GFB TURBO FUSE - Overboost protection valve
Something no turbo owner should be without…
New from GFB is the Turbo Fuse, which is essentially the last line of defense for a turbo-charged engine. Simple to install, it can be fitted to any car with an existing blow-off or bypass valve* in less than 1 minute, and protects the engine against sudden over-boost.
The Turbo Fuse is genius in its simplest form. It plugs inline with your BOV vacuum hose, and when the user-adjustable trip-point is reached, boost pressure to the top of the BOV is instantly cut off (in a similar action to a solenoid valve) and the BOV vacuum hose is exhausted to atmosphere. This in turn opens the BOV and dumps a significant amount of boost pressure to prevent possible engine damage, at the same time giving the driver a warning that something is wrong.
Why use a Turbo Fuse?
The Turbo Fuse should be considered as insurance for your car. With so many readily available devices that give fingertip control over the car’s boost pressure, the possibility of catastrophic over-boost from failure or accidental adjustment is always a possibility, so why risk it?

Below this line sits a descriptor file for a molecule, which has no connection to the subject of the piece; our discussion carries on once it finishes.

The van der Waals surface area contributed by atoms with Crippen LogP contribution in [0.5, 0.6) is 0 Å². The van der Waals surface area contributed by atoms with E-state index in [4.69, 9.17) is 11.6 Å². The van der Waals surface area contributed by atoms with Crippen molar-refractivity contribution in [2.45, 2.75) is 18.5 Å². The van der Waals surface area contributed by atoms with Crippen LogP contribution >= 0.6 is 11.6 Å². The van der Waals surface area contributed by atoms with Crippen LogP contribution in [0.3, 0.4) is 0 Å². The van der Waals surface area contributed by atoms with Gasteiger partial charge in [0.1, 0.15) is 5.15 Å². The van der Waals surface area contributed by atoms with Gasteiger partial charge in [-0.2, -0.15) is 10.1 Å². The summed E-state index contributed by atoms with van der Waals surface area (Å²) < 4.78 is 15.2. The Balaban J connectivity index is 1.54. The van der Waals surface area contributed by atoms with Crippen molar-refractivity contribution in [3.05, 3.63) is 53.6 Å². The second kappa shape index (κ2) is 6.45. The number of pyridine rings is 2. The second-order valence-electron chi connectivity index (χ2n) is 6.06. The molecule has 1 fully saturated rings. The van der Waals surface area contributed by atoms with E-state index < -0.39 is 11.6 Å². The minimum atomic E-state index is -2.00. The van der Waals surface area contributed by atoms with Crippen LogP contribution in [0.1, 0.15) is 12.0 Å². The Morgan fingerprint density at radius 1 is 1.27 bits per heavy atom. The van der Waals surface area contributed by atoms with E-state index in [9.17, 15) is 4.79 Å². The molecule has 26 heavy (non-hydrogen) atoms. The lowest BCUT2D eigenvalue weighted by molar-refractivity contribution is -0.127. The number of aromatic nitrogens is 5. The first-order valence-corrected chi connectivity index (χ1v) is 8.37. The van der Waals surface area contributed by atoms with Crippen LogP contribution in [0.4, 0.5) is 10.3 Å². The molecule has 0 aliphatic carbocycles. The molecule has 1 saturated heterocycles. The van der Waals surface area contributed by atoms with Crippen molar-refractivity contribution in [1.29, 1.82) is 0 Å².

Most cars have a factory (or aftermarket) boost cut anyway, why use a Turbo Fuse?
This is true – most will cut fuel in the case of an over-boost, some even design the factory bypass valve to leak at elevated boost pressures (the very reason many people replace their BOV when boosting the car). However, in many cases it is common practice to bypass or disable these features (through the use of a “fuel-cut defender” or similar product) in order to intentionally increase boost. In this case, the engine is left unprotected against over-boosting.
How good is the Turbo Fuse?
It is so reliable and cost effective that it is now being used in Motorsport classes where boost pressure is limited by the class rules, where it prevents teams exceeding the specified limit, and even slightly penalizes the driver since the throttle must be lifted to re-set the Turbo Fuse.
*any blow-off or bypass valve being used with the Turbo Fuse must be able to open under boost if the top vacuum hose is removed - this is the most common type. The amount of boost pressure dropped when the Turbo Fuse is triggered depends entirely on the blow-off valve and turbo system, but most will show an appreciable power/boost drop when activated.